A somewhat strange story on inflation in the WSJ: Markets Watch, Warily, for a Small Bump in Inflation
Normally, a move of a couple of tenths of a percentage point in the inflation measures wouldn’t matter much to anyone. But the stakes are high now as Federal Reserve officials justify their plan to keep short-term interest rates near zero in part because inflation is running so far below their 2% objective.
Fed officials expect inflation to move from near 1% to 1.5% by year-end. If it moves up sooner or more than they expect, officials could consider raising rates sooner than planned.
Uh, the Fed expects inflation to move up towards 2%, and if it doesn’t, the Fed might slow or stop the tapering of QE3 asset purchases. In her testimony last week, Fed Chair Yellen said: “Looking ahead, I expect that economic activity will expand at a somewhat faster pace this year than it did last year, that the unemployment rate will continue to decline gradually, and that inflation will begin to move up toward 2 per cent.”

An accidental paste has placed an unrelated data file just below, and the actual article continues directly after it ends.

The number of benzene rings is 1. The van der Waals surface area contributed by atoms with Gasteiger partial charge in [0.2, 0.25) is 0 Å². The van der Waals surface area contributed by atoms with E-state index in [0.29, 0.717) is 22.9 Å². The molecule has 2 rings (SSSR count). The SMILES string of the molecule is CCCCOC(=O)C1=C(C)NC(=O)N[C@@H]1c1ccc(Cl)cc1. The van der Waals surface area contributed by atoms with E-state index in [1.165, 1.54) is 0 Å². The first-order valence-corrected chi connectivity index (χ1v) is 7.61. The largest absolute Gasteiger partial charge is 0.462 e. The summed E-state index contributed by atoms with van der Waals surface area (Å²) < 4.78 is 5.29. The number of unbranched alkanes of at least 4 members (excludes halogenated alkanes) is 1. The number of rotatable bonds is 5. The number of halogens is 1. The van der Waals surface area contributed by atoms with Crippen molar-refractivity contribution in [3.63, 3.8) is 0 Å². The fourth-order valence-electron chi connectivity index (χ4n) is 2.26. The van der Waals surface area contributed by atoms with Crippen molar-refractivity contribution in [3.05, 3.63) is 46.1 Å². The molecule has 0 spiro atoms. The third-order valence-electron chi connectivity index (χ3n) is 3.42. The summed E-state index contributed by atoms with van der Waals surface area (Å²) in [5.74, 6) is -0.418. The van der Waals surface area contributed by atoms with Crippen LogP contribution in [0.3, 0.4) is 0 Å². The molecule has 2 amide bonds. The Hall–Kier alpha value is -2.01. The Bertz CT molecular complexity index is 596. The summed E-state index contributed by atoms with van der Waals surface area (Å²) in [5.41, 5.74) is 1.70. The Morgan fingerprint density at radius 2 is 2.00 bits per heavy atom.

The most recent FOMC projections show PCE inflation moving up to 1.5% to 1.6% by Q4, but the Fed wouldn’t raise rates sooner just because inflation rate moved closer to 2% this year – unless employment indicators improved significantly too.
And another sentence from the WSJ article:
The persistent low inflation has befuddled economists who thought Fed easy-money policies would spark rampant price gains.
Well, yes, some economists had the wrong model, but most economists realised that easy-money policies wouldn’t lead to inflation in a depressed economy (I’ve been making fun of incorrect inflation forecasts for years). Eventually we will see a little more inflation – and an increase in inflation towards 2% would be good news – not something to watch “warily” for.
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